How far would you go to thank someone who saved your life?
For Wendell Liljedahl and Elizabeth Scarbrough, the sky was the limit. The Ventura couple cashed in their frequent flyer miles to bring Jannik Raestrup, his wife and toddler from Germany to stay with them for three weeks.
Why? Raestrup’s bone-marrow donation had saved Liljedahl’s life six years earlier.
A rare myelodysplastic syndrome diagnosis
In 2017, Liljedahl was diagnosed by hematologist-oncologist Ahmed Aribi, M.D., at City of Hope® with myelodysplastic syndrome, a rare blood disorder that prevents the bone marrow from producing red blood cells. Left untreated, it can eventually lead to leukemia and death.
Forced to undergo a blood transfusion every other day, the once athletic Liljedahl, then 66, quickly grew weak and struggled to climb the steps in his home.
“I can’t describe what a shock it was,” recalled his wife, Scarbrough, a former biotech executive. “Wendell’s skin and lips turned gray. He began deteriorating in front of my eyes.” She immediately began searching for the best care for her husband.
“Elizabeth discovered that City of Hope’s program was among the best in the country, had been doing it longer than anyone else and was right here in Southern California,” said Liljedahl, a retired investment advisor. “We met with Dr. Aribi and he agreed to take my case.”
“Wendell and Elizabeth’s relationship was so strong,” observed Aribi, assistant professor in the Division of Leukemia, Department of Hematology & Hematopoietic Cell Transplantation. “Their determination and positive attitudes were as important to his survival as the medical treatment we provided. It was an honor and a joy to be his physician.”
Matching with a bone marrow donor in Germany
In December 2017, Scarbrough received a call in her car from Aribi. The worldwide registry had located a donor who was the perfect match—a young man living in Germany.
“I immediately burst into tears,” she recalled. “I raced home, breaking all the speed limits, to tell Wendell the good news.”
'I just wanted to save a life. I was hopeful and happy to help.'
Raestrup had already begun injecting medicine into his thigh to flush stem cells out of his bone marrow and into his bloodstream. Beyond a small headache and minor muscle aches for a couple days, he experienced little discomfort.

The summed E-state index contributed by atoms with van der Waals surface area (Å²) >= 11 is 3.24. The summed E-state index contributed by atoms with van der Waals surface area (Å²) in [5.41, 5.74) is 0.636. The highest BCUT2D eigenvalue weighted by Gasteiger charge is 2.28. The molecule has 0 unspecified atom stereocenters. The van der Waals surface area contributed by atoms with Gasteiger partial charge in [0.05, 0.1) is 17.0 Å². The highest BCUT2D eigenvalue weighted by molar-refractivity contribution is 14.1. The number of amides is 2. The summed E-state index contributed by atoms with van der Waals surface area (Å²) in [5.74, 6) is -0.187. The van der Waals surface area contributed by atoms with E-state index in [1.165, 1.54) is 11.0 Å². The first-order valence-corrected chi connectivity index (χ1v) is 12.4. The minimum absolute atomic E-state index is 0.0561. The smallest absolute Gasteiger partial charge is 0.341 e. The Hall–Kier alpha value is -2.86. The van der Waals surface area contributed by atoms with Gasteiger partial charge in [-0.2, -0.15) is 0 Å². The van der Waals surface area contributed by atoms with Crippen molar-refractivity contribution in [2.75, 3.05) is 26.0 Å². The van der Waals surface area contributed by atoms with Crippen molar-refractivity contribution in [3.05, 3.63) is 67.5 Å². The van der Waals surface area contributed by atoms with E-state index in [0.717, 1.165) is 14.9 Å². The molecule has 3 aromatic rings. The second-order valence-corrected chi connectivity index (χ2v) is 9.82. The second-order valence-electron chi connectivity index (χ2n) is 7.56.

A few weeks later, he settled into “a comfy seat” to watch a movie as clinic staff harvested the stem cells from his blood. Advised to anticipate a six-hour visit, he raced through the pain-free procedure in less than two.
“I just wanted to save a life,” Raestrup said. “I was hopeful and happy to help.”
Meanwhile, Liljedahl checked into City of Hope for a grueling week of chemotherapy in the bone marrow unit. In January 2018, Raestrup’s stem cells were flown overnight from Germany.
Successful bone marrow transplantation
Raestrup’s stem cells proved a perfect match. Following infusion, Liljedahl’s new immune system gradually took over, with only a few minor setbacks.
The COVID lockdown prevented the families from discovering each other’s identities. Scarbrough doggedly resubmitted the paperwork multiple times, determined to find the man who’d saved her husband’s life. After four and half years, she received an email on her husband’s birthday in August 2022.
Liljedahl teared up at the memory. “It was such a thrill when we got the email — to know there was a real person whom I could finally thank for saving my life.”
During the pandemic, Raestrup had married Annika, and the couple had become proud parents to a daughter, Antonia, then 1.
The families arranged a Zoom meeting. When their faces flashed on screen, both men cried for 10 minutes, unable to speak.
“Within the first hour, we knew they were lovely people,” Scarbrough recalled. “We share the same values system and felt an almost instant comfort level.” On their second Zoom call, she and her husband invited the young family to stay with them in April.
When Raestrup cleared customs at the LAX airport with Annika at his side and Antonia sleeping soundly on her chest, the first thing they saw was Liljedahl and Scarbrough holding welcoming signs and waving excitedly.
“It was so gratifying to finally meet and hug them in person,” said Liljedahl, choking back emotion. “Jannick didn’t owe me anything. He was a 25-year-old kid who decided to give of himself to save another human being.”
“Seeing Wendell healthy and happy was such a good feeling,” said Raestrup. “I would do it all again.”
New Family Ties
Living together came naturally for the new DNA-linked family.
“We ate dinner together every night, and Wendell and Elizabeth cared so much for Antonia,” said Annika. “They showed us around Los Angeles and lent us their car.”
The two families continue to talk to each other regularly and share details about their lives.
“We never thought that Jannik’s donation could lead to such a lovely friendship with incredible people,” said Annika. “We plan to come back to visit when Antonia is a bit older.”
The life-changing experience left Scarbrough philosophical.
“Wendell’s father fought in World War II when he was Jannik’s age,” she mused. “What would he have thought if he’d known a German man would one day save his son’s life?”